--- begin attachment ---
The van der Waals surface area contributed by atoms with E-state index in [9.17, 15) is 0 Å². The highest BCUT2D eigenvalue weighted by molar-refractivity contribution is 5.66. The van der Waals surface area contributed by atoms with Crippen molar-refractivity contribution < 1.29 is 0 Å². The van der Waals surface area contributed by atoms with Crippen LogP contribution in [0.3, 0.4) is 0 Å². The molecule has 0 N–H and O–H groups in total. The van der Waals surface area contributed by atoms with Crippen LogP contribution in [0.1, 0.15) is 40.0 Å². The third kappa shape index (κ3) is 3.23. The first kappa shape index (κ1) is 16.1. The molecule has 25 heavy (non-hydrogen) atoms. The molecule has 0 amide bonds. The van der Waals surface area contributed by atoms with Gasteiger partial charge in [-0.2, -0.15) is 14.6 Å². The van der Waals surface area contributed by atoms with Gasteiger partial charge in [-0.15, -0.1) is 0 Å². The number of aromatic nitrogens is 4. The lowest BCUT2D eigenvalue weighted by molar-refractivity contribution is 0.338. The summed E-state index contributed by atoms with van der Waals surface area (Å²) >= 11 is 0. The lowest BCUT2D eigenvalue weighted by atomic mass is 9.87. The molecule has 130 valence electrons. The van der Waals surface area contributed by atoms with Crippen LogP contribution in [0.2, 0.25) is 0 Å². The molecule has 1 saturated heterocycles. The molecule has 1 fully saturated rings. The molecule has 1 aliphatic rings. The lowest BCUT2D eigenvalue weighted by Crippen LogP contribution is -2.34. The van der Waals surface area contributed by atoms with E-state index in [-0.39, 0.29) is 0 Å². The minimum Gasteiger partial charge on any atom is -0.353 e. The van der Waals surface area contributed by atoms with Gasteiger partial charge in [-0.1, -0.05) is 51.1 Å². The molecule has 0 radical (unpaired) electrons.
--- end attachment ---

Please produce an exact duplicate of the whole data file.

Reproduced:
The van der Waals surface area contributed by atoms with E-state index in [9.17, 15) is 0 Å². The highest BCUT2D eigenvalue weighted by molar-refractivity contribution is 5.66. The van der Waals surface area contributed by atoms with Crippen molar-refractivity contribution < 1.29 is 0 Å². The van der Waals surface area contributed by atoms with Crippen LogP contribution in [0.3, 0.4) is 0 Å². The molecule has 0 N–H and O–H groups in total. The van der Waals surface area contributed by atoms with Crippen LogP contribution in [0.1, 0.15) is 40.0 Å². The third kappa shape index (κ3) is 3.23. The first kappa shape index (κ1) is 16.1. The molecule has 25 heavy (non-hydrogen) atoms. The molecule has 0 amide bonds. The van der Waals surface area contributed by atoms with Gasteiger partial charge in [-0.2, -0.15) is 14.6 Å². The van der Waals surface area contributed by atoms with Gasteiger partial charge in [-0.15, -0.1) is 0 Å². The number of aromatic nitrogens is 4. The lowest BCUT2D eigenvalue weighted by molar-refractivity contribution is 0.338. The summed E-state index contributed by atoms with van der Waals surface area (Å²) >= 11 is 0. The lowest BCUT2D eigenvalue weighted by atomic mass is 9.87. The molecule has 130 valence electrons. The van der Waals surface area contributed by atoms with Crippen LogP contribution in [0.2, 0.25) is 0 Å². The molecule has 1 saturated heterocycles. The molecule has 1 fully saturated rings. The molecule has 1 aliphatic rings. The lowest BCUT2D eigenvalue weighted by Crippen LogP contribution is -2.34. The van der Waals surface area contributed by atoms with E-state index in [-0.39, 0.29) is 0 Å². The minimum Gasteiger partial charge on any atom is -0.353 e. The van der Waals surface area contributed by atoms with Gasteiger partial charge in [-0.1, -0.05) is 51.1 Å². The molecule has 0 radical (unpaired) electrons.